import seaborn as sns
from matplotlib import pyplot as plt
from matplotlib import colors

n = 50
mus_1d = np.arange(-2,2+1,2)
df_1d = pd.concat([pd.DataFrame({'x':0.75*np.random.randn(25)+mu,'mu':mu})
                                    for mu in mus_1d]).reset_index(drop=True)
di_mu_1d = dict(zip(mus_1d,['lvls'+str(x+1) for x in range(len(mus_1d))]))
df_1d['lvl'] = df_1d.mu.map(di_mu_1d)
# Fit model
mdl_1d = ordinal_reg()

# Calculate accuracy
df_1d_prob = pd.DataFrame(mdl_1d.predict_proba(df_1d[['x']]),columns=list(di_mu_1d.values()))
df_1d_prob = df_1d_prob.assign(x=df_1d.x).melt('x',var_name='lvl',value_name='prob')
df_1d_acc = pd.crosstab(index=df_1d.lvl,columns=mdl_1d.predict(df_1d[['x']]))
Predicted   1   2   3
lvls1      24   1   0
lvls2       2  22   1
lvls3       0   3  22

A confusion matrix shows that the predicted level \(\tilde y\) aligns closely with the true label. Furthermore, there is a never a two-level error meaning \(\tilde y=1\) when \(y=3\) and vice-versa.

# Function to map prob over histogram
def dens_mapper(*args ,**kwargs):
    ax = plt.gca()
    frame = kwargs.pop('data')
    sns.distplot(a=frame['x'].values, hist=True, kde=False, rug=True, ax=ax, **kwargs)
    if frame.lvl.unique()=='lvls'+str(len(mus_1d)):
        ax2 = ax.twinx()
        sns.lineplot(data=df_1d_prob, x='x', y='prob',hue='lvl', legend=False, ax=ax2, **kwargs)
        ax2.set_ylabel('Estimated probability',size=12)
        ax2.yaxis.set_label_coords(1.1, 0.5)

g_1d = sns.FacetGrid(df_1d.sort_values('lvl'),hue='lvl',height=5,aspect=1.5,sharey=False)
g_1d.fig.suptitle('Figure 1: Simulated ordinal data',size=14,weight='bold')
[z.set_text(t) for z,t in zip(g_1d._legend.texts,


Figure 1 shows the distribution of \(x\), the density of the different classes represented by a colored histogram, and the underlying marginal probabilities learned from \(\hat\theta_1, \hat\theta_2\), and \(\hat\beta\). The predicted marginal probabilities align nicely with the true underlying densities showing that appropriate slope and intercept thresholds have been learned.

2-D example

To further build intuition, an ordinal Gaussian mixture model where \(p=2\) and \(K=4\) can be generated with four increasing centroids. The code block below will generate the data, fit the model using ordinal_reg and then plot the two-dimensional decision boundaries.

cov = np.array([[1,0.5],[0.5,1]])
mus_2d = np.arange(-3,3+1,2)
df_2d = pd.concat([pd.DataFrame(np.random.multivariate_normal(np.array([mu,mu]),cov,n),
                                columns={'x1','x2'}).assign(mu=mu) for mu in mus_2d])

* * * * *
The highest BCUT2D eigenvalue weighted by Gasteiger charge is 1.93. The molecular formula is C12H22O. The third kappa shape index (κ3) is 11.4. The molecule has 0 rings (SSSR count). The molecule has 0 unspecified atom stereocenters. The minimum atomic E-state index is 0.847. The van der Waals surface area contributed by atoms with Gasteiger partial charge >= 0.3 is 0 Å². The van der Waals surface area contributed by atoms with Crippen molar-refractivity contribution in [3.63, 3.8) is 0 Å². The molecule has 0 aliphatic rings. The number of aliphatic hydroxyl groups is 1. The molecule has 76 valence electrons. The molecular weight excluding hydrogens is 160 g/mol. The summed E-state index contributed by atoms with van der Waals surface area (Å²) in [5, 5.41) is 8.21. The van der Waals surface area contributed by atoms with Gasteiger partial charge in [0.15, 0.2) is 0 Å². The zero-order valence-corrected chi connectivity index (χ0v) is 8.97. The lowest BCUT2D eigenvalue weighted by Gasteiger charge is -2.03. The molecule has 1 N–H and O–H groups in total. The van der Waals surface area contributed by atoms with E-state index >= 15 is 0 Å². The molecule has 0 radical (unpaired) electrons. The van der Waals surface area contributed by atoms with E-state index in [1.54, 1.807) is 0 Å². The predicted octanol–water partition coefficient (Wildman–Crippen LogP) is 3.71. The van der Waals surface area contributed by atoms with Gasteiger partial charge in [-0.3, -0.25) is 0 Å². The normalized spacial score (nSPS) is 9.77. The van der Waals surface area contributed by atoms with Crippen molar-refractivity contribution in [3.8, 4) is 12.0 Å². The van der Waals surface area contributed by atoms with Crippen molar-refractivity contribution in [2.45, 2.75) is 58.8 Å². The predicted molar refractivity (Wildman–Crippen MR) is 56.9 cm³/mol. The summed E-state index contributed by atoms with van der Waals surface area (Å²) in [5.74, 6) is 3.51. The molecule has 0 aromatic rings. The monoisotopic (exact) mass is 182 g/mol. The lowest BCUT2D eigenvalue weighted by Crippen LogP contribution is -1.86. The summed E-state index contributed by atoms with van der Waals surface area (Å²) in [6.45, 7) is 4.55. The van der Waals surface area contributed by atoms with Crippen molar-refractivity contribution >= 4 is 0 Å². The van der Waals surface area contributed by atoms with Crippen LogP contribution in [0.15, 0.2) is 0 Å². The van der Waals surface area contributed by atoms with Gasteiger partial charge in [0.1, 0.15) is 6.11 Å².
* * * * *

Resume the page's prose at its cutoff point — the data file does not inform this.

di_mu_2d = dict(zip(mus_2d,['lvls'+str(x+1) for x in range(len(mus_2d))]))
df_2d['lvl'] = df_2d.mu.map(di_mu_2d)
# Fit model
mdl_2d = ordinal_reg()
# Get accuracy
df_2d_acc = pd.crosstab(index=df_2d.lvl,columns=mdl_2d.predict(df_2d[['x1','x2']]))
# Plot decision boundaries
x1, x2 = np.meshgrid(np.arange(df_2d.x1.min()-0.5, df_2d.x1.max()+0.5,0.1),
            np.arange(df_2d.x2.min()-0.5, df_2d.x2.max()+0.5,0.1))
yhat_2d = mdl_2d.predict(np.c_[x1.ravel(), x2.ravel()]).reshape(x1.shape)

fig, ax = plt.subplots(1, figsize=(7, 5))
plt.pcolormesh(x1, x2, yhat_2d, cmap=colors.ListedColormap(sns.color_palette(n_colors=4)), alpha=0.5)
sns.scatterplot('x1','x2','lvl',data=df_2d, ax=ax)
[z.set_text(t) for z,t in zip(fig.axes[0].legend_.texts[1:],
fig.suptitle('Figure 2: Simulated 2D ordinal data',size=14,weight='bold')

Predicted   1   2   3   4
lvls1      46   4   0   0
lvls2       1  41   8   0
lvls3       0   7  37   6
lvls4       0   0   7  43


As Figure 2 shows, the ordinal regression model has once again calculated reasonable slope and intercept coefficients such that the model’s decision boundaries align with our intuition of the underlying data distribution.

Applied example for housing quantiles

While it is difficult to visualize the decision boundaries for datasets with \(p>2\), an examination of the coefficients and performance of a model can indicate whether it is working well. To compare how ordinal regression fares to more common methods, housing prices from the Boston housing dataset will be converted in different quantiles (bottom 10-20%, top 90+%, etc). The ordinal approach will be compared to a simple linear regression model where each quantile is treated as an integer (\(y=[1,2,\dots,10]\)) and a multinomial logistic regression where each class is treated as independently. To assess performance, the mean-absolute error (MAE) between the predicted and actual class will be used. For ordinal regression tasks, a metric like raw accuracy is less appealing as predicting 1 or 10 when \(y=2\) receives the same score, when clearly predicting a quantile closer to the ground-truth level is more “accurate” even if it is not perfect. In the simulations below, a training/test split of 80/20% is used and run 125 times. Note that the house price label has added noise to it to ensure that quantiles can be calculated more smoothly.